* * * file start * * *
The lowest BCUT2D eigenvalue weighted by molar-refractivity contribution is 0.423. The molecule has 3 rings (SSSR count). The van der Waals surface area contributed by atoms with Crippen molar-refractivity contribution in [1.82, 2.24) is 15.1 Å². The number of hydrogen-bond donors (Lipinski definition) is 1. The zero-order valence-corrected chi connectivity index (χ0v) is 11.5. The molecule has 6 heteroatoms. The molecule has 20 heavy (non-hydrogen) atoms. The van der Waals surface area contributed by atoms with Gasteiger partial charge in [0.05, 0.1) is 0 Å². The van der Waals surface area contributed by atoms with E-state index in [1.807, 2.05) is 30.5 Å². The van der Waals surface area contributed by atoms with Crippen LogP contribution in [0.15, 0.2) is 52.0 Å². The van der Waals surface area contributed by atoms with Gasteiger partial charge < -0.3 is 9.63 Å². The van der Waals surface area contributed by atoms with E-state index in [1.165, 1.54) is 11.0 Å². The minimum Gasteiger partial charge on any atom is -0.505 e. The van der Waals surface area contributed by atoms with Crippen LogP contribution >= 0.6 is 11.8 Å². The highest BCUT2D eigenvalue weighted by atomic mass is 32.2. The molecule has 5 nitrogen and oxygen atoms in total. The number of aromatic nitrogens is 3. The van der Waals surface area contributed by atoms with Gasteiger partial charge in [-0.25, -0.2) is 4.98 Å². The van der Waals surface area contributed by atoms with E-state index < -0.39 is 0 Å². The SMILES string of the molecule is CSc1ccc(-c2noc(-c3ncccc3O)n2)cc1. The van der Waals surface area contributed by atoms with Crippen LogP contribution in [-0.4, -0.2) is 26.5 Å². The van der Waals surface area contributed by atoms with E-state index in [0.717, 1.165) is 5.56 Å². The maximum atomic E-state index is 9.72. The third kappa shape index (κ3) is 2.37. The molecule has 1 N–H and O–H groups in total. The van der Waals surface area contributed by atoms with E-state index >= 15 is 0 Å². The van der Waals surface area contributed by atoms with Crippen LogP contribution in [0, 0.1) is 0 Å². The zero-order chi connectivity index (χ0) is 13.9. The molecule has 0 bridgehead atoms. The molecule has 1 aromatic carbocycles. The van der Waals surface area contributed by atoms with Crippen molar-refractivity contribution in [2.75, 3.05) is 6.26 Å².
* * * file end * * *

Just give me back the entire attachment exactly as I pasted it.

The lowest BCUT2D eigenvalue weighted by molar-refractivity contribution is 0.423. The molecule has 3 rings (SSSR count). The van der Waals surface area contributed by atoms with Crippen molar-refractivity contribution in [1.82, 2.24) is 15.1 Å². The number of hydrogen-bond donors (Lipinski definition) is 1. The zero-order valence-corrected chi connectivity index (χ0v) is 11.5. The molecule has 6 heteroatoms. The molecule has 20 heavy (non-hydrogen) atoms. The van der Waals surface area contributed by atoms with Gasteiger partial charge in [0.05, 0.1) is 0 Å². The van der Waals surface area contributed by atoms with E-state index in [1.807, 2.05) is 30.5 Å². The van der Waals surface area contributed by atoms with Crippen LogP contribution in [0.15, 0.2) is 52.0 Å². The van der Waals surface area contributed by atoms with Gasteiger partial charge < -0.3 is 9.63 Å². The van der Waals surface area contributed by atoms with E-state index in [1.165, 1.54) is 11.0 Å². The minimum Gasteiger partial charge on any atom is -0.505 e. The van der Waals surface area contributed by atoms with Crippen LogP contribution >= 0.6 is 11.8 Å². The highest BCUT2D eigenvalue weighted by atomic mass is 32.2. The molecule has 5 nitrogen and oxygen atoms in total. The number of aromatic nitrogens is 3. The van der Waals surface area contributed by atoms with Gasteiger partial charge in [-0.25, -0.2) is 4.98 Å². The van der Waals surface area contributed by atoms with E-state index < -0.39 is 0 Å². The SMILES string of the molecule is CSc1ccc(-c2noc(-c3ncccc3O)n2)cc1. The van der Waals surface area contributed by atoms with Crippen LogP contribution in [-0.4, -0.2) is 26.5 Å². The van der Waals surface area contributed by atoms with E-state index in [0.717, 1.165) is 5.56 Å². The maximum atomic E-state index is 9.72. The third kappa shape index (κ3) is 2.37. The molecule has 1 N–H and O–H groups in total. The van der Waals surface area contributed by atoms with E-state index >= 15 is 0 Å². The van der Waals surface area contributed by atoms with Crippen LogP contribution in [0, 0.1) is 0 Å². The zero-order chi connectivity index (χ0) is 13.9. The molecule has 0 bridgehead atoms. The molecule has 1 aromatic carbocycles. The van der Waals surface area contributed by atoms with Crippen molar-refractivity contribution in [2.75, 3.05) is 6.26 Å².